In the first two decades after independence in 1980 only a few Mazvihwa families were resettled in commercial farms resettled by government on a willing buyer willing seller basis. However in the decade of the 2000s, and in a highly complex and phased fashion, people from Mazvihwa played important roles in over-running the old Texas Ranches that had been controlled for Union Carbide and its successors, holding a large proportion of the ancestral territory of Mazvihwa in the area north of the Sabi southeast of Zvishavane and up to the border of the BuShiri of Masunda and Mandava. They also joined in the invasion of the De Beers ranch on the boundary between Zvishavane and Insiza, lands from which many of the Madhingendau of western Mazvihwa had been expelled in the early twentieth century, before being relocated again from where the next lived (on Laing’s Block) into Mazvihwa in 1948. Others relocated into the Gudo/Makwasha grazing areas within Mazvihwa Communal Area or left for properties elsewhere in the country and to communal areas on the northern frontier of Gokwe. At the same time as they were recovering lands held by mining companies, others from Mazvihwa were being displaced by Rio Tinto from a new diamond mine in Murowa. In their effort to be better corporate citizens Rio Tinto purchased the Shashe Block for them, but found it being invaded by its traditional owners and others from Masvingo to the east. Likewise families from Mazvihwa officially resettled in the 1980s new Zvishavane Town also found themselves being compulsorily displaced in the 2000s by the expanding town. All these rich stories are part of the Muonde experience and the team works with them to document developments and to help resettled farmers establish sustainable production.
The impact of resettlement has been complex both for people and for the ecology. Families followed by the Muonde Team for many years in Mazvihwa and then into resettlement showed major advances in productivity, assets and wellbeing. Yields per person are around double in resettlement areas what people produce on the tired lands of Mazvihwa (and averaged 265% of calorific needs/person/year by the late 2000s), and the better condition of the soil provides greater resilience in the face of drought and allows higher productivity of maize. These results are not just because of agronomic conditions: it was interesting to see in data collected by Muonde intern Daniel Ndhlovu, a student from Mazvihwa studying at Midlands State University that people forcibly relocated to the Shashe resettlements harvested 1.6 tons/household despite a wide range of formal assistance programs by the Murowa Mine, which meant that they still held greater assets, while the voluntary migrants from Masvingo harvested 2.6 tons/household per year in 2014, and also more than twice the amount of pulses of the Murowa settlers. Thus motivation matters too.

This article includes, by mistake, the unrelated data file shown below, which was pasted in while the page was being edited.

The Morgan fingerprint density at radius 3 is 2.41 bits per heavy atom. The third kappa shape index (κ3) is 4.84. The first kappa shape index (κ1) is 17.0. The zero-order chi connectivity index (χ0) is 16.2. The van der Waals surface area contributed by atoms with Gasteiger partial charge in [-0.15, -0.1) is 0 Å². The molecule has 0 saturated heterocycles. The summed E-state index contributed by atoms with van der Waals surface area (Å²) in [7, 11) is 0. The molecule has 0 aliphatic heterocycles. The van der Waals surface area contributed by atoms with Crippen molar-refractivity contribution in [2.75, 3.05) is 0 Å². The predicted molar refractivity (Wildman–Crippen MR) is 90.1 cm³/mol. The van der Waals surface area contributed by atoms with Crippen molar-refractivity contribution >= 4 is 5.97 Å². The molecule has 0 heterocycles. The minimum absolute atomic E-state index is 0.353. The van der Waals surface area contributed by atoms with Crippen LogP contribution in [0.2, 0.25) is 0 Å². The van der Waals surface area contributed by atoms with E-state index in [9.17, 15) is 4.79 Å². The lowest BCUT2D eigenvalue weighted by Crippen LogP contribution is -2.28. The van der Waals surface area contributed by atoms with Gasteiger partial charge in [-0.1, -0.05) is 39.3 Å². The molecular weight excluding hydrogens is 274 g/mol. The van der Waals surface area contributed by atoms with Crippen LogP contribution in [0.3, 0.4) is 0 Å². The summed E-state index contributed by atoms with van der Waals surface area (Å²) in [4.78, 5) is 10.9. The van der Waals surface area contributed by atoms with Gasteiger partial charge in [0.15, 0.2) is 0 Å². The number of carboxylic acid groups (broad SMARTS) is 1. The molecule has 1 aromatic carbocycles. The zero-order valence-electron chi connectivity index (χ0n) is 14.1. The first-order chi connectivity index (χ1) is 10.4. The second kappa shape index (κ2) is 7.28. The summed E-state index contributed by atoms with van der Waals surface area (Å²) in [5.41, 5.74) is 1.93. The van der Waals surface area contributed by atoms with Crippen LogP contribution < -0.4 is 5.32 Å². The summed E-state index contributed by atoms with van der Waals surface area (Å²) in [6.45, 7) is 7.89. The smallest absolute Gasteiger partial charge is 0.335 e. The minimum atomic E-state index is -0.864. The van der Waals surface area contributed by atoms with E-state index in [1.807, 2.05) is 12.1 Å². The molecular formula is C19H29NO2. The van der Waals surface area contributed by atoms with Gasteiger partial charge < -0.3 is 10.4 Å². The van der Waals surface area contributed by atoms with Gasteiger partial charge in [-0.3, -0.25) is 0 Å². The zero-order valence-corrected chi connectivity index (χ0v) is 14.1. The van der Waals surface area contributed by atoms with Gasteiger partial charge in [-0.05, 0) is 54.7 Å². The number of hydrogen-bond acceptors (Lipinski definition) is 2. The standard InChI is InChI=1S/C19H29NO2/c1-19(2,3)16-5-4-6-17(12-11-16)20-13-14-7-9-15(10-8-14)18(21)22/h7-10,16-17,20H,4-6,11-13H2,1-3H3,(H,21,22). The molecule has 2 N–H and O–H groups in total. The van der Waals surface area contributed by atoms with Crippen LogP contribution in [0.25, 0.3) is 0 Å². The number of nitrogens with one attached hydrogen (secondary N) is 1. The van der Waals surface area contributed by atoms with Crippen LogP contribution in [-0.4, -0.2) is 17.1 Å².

The Muonde Team is particularly involved with the people on the old Texas Ranches, what now comprises in practice, a Greater Mazvihwa and is assisting them with a tree nursery run by Davie Chakavanda, now a traditional headman, but back in the 1980s and 1990s a nursery man in the old indigenous tree program in Mazvihwa. Chakavanda is growing exotic and indigenous fruit trees to diversify fruit tree availability for resettlement households who have settled in what was a giant mipane forest, and, ironically, is selling indigenous fruit tree seedlings back to Murowa Mine for their forest restoration efforts.
Muonde is also helping the resettlement farmers peg contour ridges, dams and other soil conservation and water harvesting structures in their lands before soil erosion reduces them to Mazvihwa conditions. Domestic water supplies are a big problem on the ranches because of government lacks deployable resources and aid agencies decline investment in resettlements. Muonde has therefore also tried to assist with the sinking of boreholes because research in Mazvihwa in the 1980s showed the community how much this improved health. The team has also provided workshops, training and advice to small scale commercial occupants of resettlement lands across the district.